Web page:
Healthy Eating: Cutting Unhealthy Fats From Your Diet
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Foods like cheese, butter, sausage, and desserts may taste good to you, but they can have a lot of saturated fat and cholesterol. Eating too much of these unhealthy fats could lead to high cholesterol and heart disease.
Start with small changes first. Use heart-healthy olive or canola oil instead of butter for cooking. Drink fat-free or low-fat milk instead of 2% milk or whole milk. Pick leaner cuts of meat.
Use this topic as a guide for making healthy choices.
- Saturated fat. Saturated fats are mostly in animal foods, such as meat and dairy foods. Tropical oils, such as coconut oil, palm oil, and cocoa butter, are also saturated fats.
- Trans fat. Trans fats include shortening, partially hydrogenated vegetable oils, and hydrogenated vegetable oils. Trans fats are made when a liquid fat is turned into a solid fat (for example, when corn oil is made into stick margarine). They are in many processed foods, such as cookies, crackers, and snack foods.
- Cholesterol. Cholesterol is only in animal products, such as eggs, dairy foods, and meats.
These unhealthy fats can raise your total cholesterol and your "bad" (LDL) cholesterol.
- Monounsaturated fat. Monounsaturated fats are liquid at room temperature but get solid when refrigerated. Eating foods that are high in this fat may help lower your "bad" (LDL) cholesterol, raise your "good" (HDL) cholesterol, and lower your chances of getting heart disease. This fat is found in canola oil, olive oil, peanut oil, olives, avocados, nuts, and nut butters.
- Polyunsaturated fat. Polyunsaturated fats are liquid at room temperature. They are in safflower, sunflower, and corn oils. They are also the main fat in seafood. Omega-3 and omega-6 fatty acids are types of polyunsaturated fat. Omega-3 fatty acids may lower your chances of getting heart disease. Fatty fish such as salmon and mackerel contain these healthy fatty acids. So do ground flaxseeds and flaxseed oil, soybeans, walnuts, and seeds.
Even though it's better to eat healthier fats, it's still important to be careful about how much of them you eat. All fats are high in calories, so watch your serving sizes.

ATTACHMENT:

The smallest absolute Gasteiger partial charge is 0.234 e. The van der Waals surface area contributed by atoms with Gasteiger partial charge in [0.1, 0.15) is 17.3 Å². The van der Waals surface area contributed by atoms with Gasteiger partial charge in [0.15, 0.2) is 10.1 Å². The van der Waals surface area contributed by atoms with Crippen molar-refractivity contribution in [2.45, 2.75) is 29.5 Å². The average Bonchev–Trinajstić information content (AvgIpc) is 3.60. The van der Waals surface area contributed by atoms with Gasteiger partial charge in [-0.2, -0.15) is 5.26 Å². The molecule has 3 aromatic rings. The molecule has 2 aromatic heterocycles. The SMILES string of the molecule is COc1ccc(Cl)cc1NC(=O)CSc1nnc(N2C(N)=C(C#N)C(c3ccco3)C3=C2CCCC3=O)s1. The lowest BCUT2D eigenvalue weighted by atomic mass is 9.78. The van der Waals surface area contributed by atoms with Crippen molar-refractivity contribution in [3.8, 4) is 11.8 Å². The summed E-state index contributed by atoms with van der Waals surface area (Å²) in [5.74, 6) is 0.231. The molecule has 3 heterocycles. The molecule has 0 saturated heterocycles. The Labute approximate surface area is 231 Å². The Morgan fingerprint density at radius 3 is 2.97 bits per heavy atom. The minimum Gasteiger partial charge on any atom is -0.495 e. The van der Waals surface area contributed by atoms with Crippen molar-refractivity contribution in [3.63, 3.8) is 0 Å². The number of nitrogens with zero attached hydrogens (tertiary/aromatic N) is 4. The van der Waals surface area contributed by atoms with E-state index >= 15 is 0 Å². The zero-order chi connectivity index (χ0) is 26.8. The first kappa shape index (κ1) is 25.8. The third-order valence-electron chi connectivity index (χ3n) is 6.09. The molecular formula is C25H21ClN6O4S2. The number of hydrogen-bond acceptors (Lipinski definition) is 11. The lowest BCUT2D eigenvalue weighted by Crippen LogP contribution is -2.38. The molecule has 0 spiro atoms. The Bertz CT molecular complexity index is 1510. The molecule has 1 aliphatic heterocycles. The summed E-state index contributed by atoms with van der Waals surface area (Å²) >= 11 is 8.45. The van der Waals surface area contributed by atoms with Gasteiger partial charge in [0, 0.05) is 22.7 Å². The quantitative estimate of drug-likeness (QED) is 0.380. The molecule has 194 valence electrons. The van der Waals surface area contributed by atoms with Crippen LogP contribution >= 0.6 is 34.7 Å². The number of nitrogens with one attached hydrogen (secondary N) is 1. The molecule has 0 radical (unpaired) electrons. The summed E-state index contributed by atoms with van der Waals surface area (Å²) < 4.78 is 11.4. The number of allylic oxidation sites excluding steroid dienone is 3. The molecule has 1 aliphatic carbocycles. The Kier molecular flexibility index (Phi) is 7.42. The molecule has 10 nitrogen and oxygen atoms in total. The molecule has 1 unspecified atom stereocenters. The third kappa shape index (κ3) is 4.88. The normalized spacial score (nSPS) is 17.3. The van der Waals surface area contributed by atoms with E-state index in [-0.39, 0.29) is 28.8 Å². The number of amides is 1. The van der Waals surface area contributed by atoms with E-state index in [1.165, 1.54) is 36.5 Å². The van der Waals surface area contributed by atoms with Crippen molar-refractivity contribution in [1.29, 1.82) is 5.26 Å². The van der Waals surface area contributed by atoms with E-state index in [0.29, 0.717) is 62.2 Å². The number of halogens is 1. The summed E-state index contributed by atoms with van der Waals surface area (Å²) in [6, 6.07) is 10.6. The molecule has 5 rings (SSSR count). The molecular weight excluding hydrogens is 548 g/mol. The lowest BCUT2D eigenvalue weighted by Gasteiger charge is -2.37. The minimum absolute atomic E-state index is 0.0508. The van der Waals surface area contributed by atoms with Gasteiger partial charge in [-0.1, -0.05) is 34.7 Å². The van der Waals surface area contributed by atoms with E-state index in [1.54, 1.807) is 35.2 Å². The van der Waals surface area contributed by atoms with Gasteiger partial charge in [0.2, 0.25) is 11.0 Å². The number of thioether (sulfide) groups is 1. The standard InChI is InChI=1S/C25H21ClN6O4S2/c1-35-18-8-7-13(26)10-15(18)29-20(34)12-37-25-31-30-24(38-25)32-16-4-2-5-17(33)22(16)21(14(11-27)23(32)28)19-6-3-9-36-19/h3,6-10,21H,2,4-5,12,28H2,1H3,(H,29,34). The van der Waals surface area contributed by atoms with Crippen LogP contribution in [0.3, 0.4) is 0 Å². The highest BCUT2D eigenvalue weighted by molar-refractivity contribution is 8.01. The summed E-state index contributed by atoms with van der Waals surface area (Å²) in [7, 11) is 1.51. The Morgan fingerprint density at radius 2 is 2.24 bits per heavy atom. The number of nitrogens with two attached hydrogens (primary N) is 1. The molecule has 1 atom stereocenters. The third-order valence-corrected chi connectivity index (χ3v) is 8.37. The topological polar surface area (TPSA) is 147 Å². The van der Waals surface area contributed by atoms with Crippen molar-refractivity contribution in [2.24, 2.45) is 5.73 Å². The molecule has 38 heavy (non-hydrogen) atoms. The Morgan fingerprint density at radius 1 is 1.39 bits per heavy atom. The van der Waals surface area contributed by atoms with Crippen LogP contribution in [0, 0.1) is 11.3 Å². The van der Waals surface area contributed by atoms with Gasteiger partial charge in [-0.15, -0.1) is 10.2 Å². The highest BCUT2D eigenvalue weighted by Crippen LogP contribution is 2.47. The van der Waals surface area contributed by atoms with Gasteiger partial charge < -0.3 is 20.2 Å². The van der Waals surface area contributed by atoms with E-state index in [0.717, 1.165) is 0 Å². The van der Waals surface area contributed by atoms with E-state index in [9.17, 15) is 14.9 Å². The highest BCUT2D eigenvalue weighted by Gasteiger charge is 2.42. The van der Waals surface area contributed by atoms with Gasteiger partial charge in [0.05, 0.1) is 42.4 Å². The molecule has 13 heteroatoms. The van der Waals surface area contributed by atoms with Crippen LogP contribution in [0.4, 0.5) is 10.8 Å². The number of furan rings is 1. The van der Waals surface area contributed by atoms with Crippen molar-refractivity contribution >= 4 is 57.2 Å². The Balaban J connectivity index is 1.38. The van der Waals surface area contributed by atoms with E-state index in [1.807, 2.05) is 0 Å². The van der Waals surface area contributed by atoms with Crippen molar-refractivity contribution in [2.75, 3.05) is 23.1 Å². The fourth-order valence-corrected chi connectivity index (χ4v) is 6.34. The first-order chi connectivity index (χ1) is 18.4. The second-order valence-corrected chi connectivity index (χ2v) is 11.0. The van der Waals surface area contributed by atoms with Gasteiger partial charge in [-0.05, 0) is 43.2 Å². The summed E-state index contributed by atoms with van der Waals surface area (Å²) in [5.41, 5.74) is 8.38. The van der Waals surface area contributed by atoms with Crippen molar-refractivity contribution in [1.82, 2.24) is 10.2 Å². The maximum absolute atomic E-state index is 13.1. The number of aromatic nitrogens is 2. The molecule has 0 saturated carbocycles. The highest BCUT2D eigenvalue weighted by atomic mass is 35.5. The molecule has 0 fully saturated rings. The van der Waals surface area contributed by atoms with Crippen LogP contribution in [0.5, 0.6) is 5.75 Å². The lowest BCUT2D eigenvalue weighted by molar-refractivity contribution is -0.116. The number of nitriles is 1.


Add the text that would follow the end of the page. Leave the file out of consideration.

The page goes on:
Eating foods that contain saturated fats can raise the LDL ("bad") cholesterol in your blood. Having a high level of LDL cholesterol increases your chance of clogged arteries (atherosclerosis), which can lead to coronary artery disease and heart attack.
Trans fats also are unhealthy. Try as much as possible to avoid eating them. Trans fat raises the level of "bad" LDL cholesterol in your blood and lowers the "good" HDL cholesterol in your blood.
HDL cholesterol is important. It helps clear the bad cholesterol from your blood so it does not clog your arteries. A high level of HDL can lower your risk of having a heart attack.
Remember, your body needs some fat to be healthy. Use the example below as a guide for eating less saturated fat.
- Make less than 10% of your fat intake from saturated fats.
- Replace most saturated fats with monounsaturated and polyunsaturated fats.
- Lowering saturated fats to 7% can reduce your risk for heart disease even more.
If you're not sure how much fat you should be eating or how many calories you need each day to stay at a healthy weight, talk to a registered dietitian. He or she can help you create a plan that's right for you.
Use the following chart as a guide.
Options for replacing unhealthy fats
| Food group|| Limit foods that are high in unhealthy fats|| Make healthier choices|
| Meat, poultry, and fish|
Regular ground beef, fatty or highly marbled cuts, spare ribs, organ meat, poultry with skin, fried chicken, fried fish, fried shellfish, lunch meat, bologna, salami, sausage, hot dogs
Low-fat ground beef (97% lean), ground turkey breast (without skin added), meats with fat trimmed off before cooking, skinless chicken, low-fat or fat-free lunch meats, baked fish
|Dairy products and eggs|